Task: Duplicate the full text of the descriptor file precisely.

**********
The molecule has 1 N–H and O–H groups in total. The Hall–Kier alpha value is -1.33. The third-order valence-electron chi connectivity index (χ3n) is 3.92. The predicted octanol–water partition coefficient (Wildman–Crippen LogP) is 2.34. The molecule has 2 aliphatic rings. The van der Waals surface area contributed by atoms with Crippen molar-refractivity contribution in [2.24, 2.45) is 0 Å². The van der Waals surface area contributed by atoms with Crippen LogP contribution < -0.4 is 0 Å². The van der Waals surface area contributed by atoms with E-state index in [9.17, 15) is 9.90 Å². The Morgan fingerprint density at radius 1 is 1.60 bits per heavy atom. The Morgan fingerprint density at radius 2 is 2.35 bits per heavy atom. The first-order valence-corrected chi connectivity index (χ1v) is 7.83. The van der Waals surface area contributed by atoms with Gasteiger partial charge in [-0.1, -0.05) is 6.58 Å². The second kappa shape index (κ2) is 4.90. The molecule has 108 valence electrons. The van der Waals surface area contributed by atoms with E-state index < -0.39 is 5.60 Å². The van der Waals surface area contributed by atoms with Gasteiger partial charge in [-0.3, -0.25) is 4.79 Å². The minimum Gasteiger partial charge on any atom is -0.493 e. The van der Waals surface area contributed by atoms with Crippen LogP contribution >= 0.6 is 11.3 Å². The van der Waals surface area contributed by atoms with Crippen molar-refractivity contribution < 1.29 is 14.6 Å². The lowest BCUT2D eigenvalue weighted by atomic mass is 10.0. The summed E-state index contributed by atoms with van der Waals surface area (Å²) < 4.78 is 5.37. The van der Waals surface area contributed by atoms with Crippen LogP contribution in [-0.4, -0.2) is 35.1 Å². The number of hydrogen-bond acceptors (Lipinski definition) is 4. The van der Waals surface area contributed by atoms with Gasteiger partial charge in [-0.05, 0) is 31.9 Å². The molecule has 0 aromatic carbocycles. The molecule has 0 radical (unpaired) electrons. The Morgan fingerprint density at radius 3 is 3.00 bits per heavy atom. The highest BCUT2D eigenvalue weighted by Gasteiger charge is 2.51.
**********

The molecule has 1 N–H and O–H groups in total. The Hall–Kier alpha value is -1.33. The third-order valence-electron chi connectivity index (χ3n) is 3.92. The predicted octanol–water partition coefficient (Wildman–Crippen LogP) is 2.34. The molecule has 2 aliphatic rings. The van der Waals surface area contributed by atoms with Crippen molar-refractivity contribution in [2.24, 2.45) is 0 Å². The van der Waals surface area contributed by atoms with Crippen LogP contribution < -0.4 is 0 Å². The van der Waals surface area contributed by atoms with E-state index in [9.17, 15) is 9.90 Å². The Morgan fingerprint density at radius 1 is 1.60 bits per heavy atom. The Morgan fingerprint density at radius 2 is 2.35 bits per heavy atom. The first-order valence-corrected chi connectivity index (χ1v) is 7.83. The van der Waals surface area contributed by atoms with Gasteiger partial charge in [-0.1, -0.05) is 6.58 Å². The second kappa shape index (κ2) is 4.90. The molecule has 108 valence electrons. The van der Waals surface area contributed by atoms with E-state index < -0.39 is 5.60 Å². The van der Waals surface area contributed by atoms with Gasteiger partial charge in [-0.3, -0.25) is 4.79 Å². The minimum Gasteiger partial charge on any atom is -0.493 e. The van der Waals surface area contributed by atoms with Crippen LogP contribution >= 0.6 is 11.3 Å². The van der Waals surface area contributed by atoms with Crippen molar-refractivity contribution < 1.29 is 14.6 Å². The lowest BCUT2D eigenvalue weighted by atomic mass is 10.0. The summed E-state index contributed by atoms with van der Waals surface area (Å²) < 4.78 is 5.37. The van der Waals surface area contributed by atoms with Crippen LogP contribution in [-0.4, -0.2) is 35.1 Å². The number of hydrogen-bond acceptors (Lipinski definition) is 4. The van der Waals surface area contributed by atoms with Gasteiger partial charge in [-0.05, 0) is 31.9 Å². The molecule has 0 aromatic carbocycles. The molecule has 0 radical (unpaired) electrons. The Morgan fingerprint density at radius 3 is 3.00 bits per heavy atom. The highest BCUT2D eigenvalue weighted by Gasteiger charge is 2.51.